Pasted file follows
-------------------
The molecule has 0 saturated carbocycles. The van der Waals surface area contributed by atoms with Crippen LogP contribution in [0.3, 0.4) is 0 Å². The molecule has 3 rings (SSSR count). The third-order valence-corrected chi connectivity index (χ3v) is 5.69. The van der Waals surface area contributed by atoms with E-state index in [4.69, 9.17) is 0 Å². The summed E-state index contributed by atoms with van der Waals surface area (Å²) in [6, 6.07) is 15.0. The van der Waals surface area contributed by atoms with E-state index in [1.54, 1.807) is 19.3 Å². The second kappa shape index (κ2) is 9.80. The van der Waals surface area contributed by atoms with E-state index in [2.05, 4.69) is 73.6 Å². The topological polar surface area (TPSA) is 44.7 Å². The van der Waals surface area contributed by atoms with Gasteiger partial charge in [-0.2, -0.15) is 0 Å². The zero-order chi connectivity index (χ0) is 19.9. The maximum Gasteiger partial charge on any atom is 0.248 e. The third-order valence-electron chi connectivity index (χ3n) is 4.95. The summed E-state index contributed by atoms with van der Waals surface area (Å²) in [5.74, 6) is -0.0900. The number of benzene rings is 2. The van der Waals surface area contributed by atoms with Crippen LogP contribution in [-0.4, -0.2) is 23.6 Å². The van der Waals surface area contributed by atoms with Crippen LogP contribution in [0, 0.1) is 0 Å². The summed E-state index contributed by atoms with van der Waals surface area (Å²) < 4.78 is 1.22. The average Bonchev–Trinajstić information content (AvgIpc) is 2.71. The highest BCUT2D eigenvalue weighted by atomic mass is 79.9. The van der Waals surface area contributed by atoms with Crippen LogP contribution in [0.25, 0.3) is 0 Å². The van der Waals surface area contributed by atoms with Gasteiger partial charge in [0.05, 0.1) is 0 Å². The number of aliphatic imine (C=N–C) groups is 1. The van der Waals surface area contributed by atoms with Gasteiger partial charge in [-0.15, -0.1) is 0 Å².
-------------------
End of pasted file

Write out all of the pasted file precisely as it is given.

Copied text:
The molecule has 0 saturated carbocycles. The van der Waals surface area contributed by atoms with Crippen LogP contribution in [0.3, 0.4) is 0 Å². The molecule has 3 rings (SSSR count). The third-order valence-corrected chi connectivity index (χ3v) is 5.69. The van der Waals surface area contributed by atoms with E-state index in [4.69, 9.17) is 0 Å². The summed E-state index contributed by atoms with van der Waals surface area (Å²) in [6, 6.07) is 15.0. The van der Waals surface area contributed by atoms with E-state index in [1.54, 1.807) is 19.3 Å². The second kappa shape index (κ2) is 9.80. The van der Waals surface area contributed by atoms with E-state index in [2.05, 4.69) is 73.6 Å². The topological polar surface area (TPSA) is 44.7 Å². The van der Waals surface area contributed by atoms with Gasteiger partial charge in [-0.2, -0.15) is 0 Å². The zero-order chi connectivity index (χ0) is 19.9. The maximum Gasteiger partial charge on any atom is 0.248 e. The third-order valence-electron chi connectivity index (χ3n) is 4.95. The summed E-state index contributed by atoms with van der Waals surface area (Å²) in [5.74, 6) is -0.0900. The number of benzene rings is 2. The van der Waals surface area contributed by atoms with Crippen LogP contribution in [-0.4, -0.2) is 23.6 Å². The van der Waals surface area contributed by atoms with Crippen LogP contribution in [0, 0.1) is 0 Å². The summed E-state index contributed by atoms with van der Waals surface area (Å²) < 4.78 is 1.22. The average Bonchev–Trinajstić information content (AvgIpc) is 2.71. The highest BCUT2D eigenvalue weighted by atomic mass is 79.9. The van der Waals surface area contributed by atoms with Crippen LogP contribution in [0.25, 0.3) is 0 Å². The van der Waals surface area contributed by atoms with Gasteiger partial charge in [0.05, 0.1) is 0 Å². The number of aliphatic imine (C=N–C) groups is 1. The van der Waals surface area contributed by atoms with Gasteiger partial charge in [-0.15, -0.1) is 0 Å².